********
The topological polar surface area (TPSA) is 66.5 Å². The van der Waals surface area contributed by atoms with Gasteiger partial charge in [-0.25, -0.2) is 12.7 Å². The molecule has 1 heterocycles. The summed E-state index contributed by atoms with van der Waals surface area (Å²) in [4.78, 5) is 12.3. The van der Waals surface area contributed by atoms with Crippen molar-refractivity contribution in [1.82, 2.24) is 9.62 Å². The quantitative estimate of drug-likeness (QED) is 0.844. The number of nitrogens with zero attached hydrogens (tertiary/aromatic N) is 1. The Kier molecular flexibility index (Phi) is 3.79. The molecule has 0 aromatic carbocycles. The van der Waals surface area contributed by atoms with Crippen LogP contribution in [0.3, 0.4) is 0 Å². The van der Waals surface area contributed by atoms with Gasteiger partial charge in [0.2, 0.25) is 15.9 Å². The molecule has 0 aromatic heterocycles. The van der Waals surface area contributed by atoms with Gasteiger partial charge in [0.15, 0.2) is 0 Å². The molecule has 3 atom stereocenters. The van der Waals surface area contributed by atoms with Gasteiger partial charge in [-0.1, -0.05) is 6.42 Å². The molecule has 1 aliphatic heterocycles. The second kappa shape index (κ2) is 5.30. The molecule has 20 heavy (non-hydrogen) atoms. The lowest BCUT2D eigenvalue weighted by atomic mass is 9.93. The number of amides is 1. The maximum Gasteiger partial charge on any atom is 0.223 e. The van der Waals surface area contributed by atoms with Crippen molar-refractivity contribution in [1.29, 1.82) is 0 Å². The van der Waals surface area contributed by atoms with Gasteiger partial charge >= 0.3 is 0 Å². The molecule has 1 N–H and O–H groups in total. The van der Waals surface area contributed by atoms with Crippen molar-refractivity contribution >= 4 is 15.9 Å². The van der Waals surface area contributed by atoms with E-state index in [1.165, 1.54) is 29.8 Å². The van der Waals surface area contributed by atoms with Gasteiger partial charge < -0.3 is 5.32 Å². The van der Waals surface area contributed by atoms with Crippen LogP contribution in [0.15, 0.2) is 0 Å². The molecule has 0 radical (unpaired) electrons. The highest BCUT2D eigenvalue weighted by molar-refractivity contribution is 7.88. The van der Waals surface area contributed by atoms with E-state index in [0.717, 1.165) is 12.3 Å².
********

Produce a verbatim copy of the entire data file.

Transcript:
The topological polar surface area (TPSA) is 66.5 Å². The van der Waals surface area contributed by atoms with Gasteiger partial charge in [-0.25, -0.2) is 12.7 Å². The molecule has 1 heterocycles. The summed E-state index contributed by atoms with van der Waals surface area (Å²) in [4.78, 5) is 12.3. The van der Waals surface area contributed by atoms with Crippen molar-refractivity contribution in [1.82, 2.24) is 9.62 Å². The quantitative estimate of drug-likeness (QED) is 0.844. The number of nitrogens with zero attached hydrogens (tertiary/aromatic N) is 1. The Kier molecular flexibility index (Phi) is 3.79. The molecule has 0 aromatic carbocycles. The van der Waals surface area contributed by atoms with Crippen LogP contribution in [0.3, 0.4) is 0 Å². The van der Waals surface area contributed by atoms with Gasteiger partial charge in [0.2, 0.25) is 15.9 Å². The molecule has 0 aromatic heterocycles. The van der Waals surface area contributed by atoms with Gasteiger partial charge in [0.15, 0.2) is 0 Å². The molecule has 3 atom stereocenters. The van der Waals surface area contributed by atoms with Gasteiger partial charge in [-0.1, -0.05) is 6.42 Å². The molecule has 1 aliphatic heterocycles. The second kappa shape index (κ2) is 5.30. The molecule has 20 heavy (non-hydrogen) atoms. The lowest BCUT2D eigenvalue weighted by atomic mass is 9.93. The number of amides is 1. The maximum Gasteiger partial charge on any atom is 0.223 e. The van der Waals surface area contributed by atoms with Crippen molar-refractivity contribution in [1.29, 1.82) is 0 Å². The van der Waals surface area contributed by atoms with Gasteiger partial charge >= 0.3 is 0 Å². The molecule has 1 N–H and O–H groups in total. The van der Waals surface area contributed by atoms with Crippen molar-refractivity contribution >= 4 is 15.9 Å². The van der Waals surface area contributed by atoms with E-state index in [1.165, 1.54) is 29.8 Å². The van der Waals surface area contributed by atoms with Gasteiger partial charge < -0.3 is 5.32 Å². The van der Waals surface area contributed by atoms with Crippen LogP contribution in [0.15, 0.2) is 0 Å². The molecule has 0 radical (unpaired) electrons. The highest BCUT2D eigenvalue weighted by molar-refractivity contribution is 7.88. The van der Waals surface area contributed by atoms with E-state index in [0.717, 1.165) is 12.3 Å².